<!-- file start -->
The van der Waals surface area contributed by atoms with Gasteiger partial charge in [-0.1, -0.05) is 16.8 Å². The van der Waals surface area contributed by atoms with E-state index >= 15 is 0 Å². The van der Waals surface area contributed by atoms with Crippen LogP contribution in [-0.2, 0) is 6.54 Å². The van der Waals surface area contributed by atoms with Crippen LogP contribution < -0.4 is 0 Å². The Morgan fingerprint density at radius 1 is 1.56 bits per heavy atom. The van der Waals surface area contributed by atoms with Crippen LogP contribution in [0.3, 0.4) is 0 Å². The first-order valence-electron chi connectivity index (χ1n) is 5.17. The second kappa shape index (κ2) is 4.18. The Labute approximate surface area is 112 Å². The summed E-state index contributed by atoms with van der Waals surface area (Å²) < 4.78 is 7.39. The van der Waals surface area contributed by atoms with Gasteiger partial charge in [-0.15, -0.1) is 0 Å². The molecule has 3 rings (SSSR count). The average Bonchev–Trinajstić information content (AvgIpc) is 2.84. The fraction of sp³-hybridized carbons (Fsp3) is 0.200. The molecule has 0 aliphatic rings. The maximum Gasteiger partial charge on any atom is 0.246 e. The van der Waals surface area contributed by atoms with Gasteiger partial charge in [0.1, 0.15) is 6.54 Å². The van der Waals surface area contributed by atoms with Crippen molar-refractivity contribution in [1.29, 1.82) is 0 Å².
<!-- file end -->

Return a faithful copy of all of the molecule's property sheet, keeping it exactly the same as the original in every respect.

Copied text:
The van der Waals surface area contributed by atoms with Gasteiger partial charge in [-0.1, -0.05) is 16.8 Å². The van der Waals surface area contributed by atoms with E-state index >= 15 is 0 Å². The van der Waals surface area contributed by atoms with Crippen LogP contribution in [-0.2, 0) is 6.54 Å². The van der Waals surface area contributed by atoms with Crippen LogP contribution < -0.4 is 0 Å². The Morgan fingerprint density at radius 1 is 1.56 bits per heavy atom. The van der Waals surface area contributed by atoms with Crippen LogP contribution in [0.3, 0.4) is 0 Å². The first-order valence-electron chi connectivity index (χ1n) is 5.17. The second kappa shape index (κ2) is 4.18. The Labute approximate surface area is 112 Å². The summed E-state index contributed by atoms with van der Waals surface area (Å²) < 4.78 is 7.39. The van der Waals surface area contributed by atoms with Gasteiger partial charge in [-0.15, -0.1) is 0 Å². The molecule has 3 rings (SSSR count). The average Bonchev–Trinajstić information content (AvgIpc) is 2.84. The fraction of sp³-hybridized carbons (Fsp3) is 0.200. The molecule has 0 aliphatic rings. The maximum Gasteiger partial charge on any atom is 0.246 e. The van der Waals surface area contributed by atoms with Gasteiger partial charge in [0.1, 0.15) is 6.54 Å². The van der Waals surface area contributed by atoms with Crippen molar-refractivity contribution in [1.29, 1.82) is 0 Å².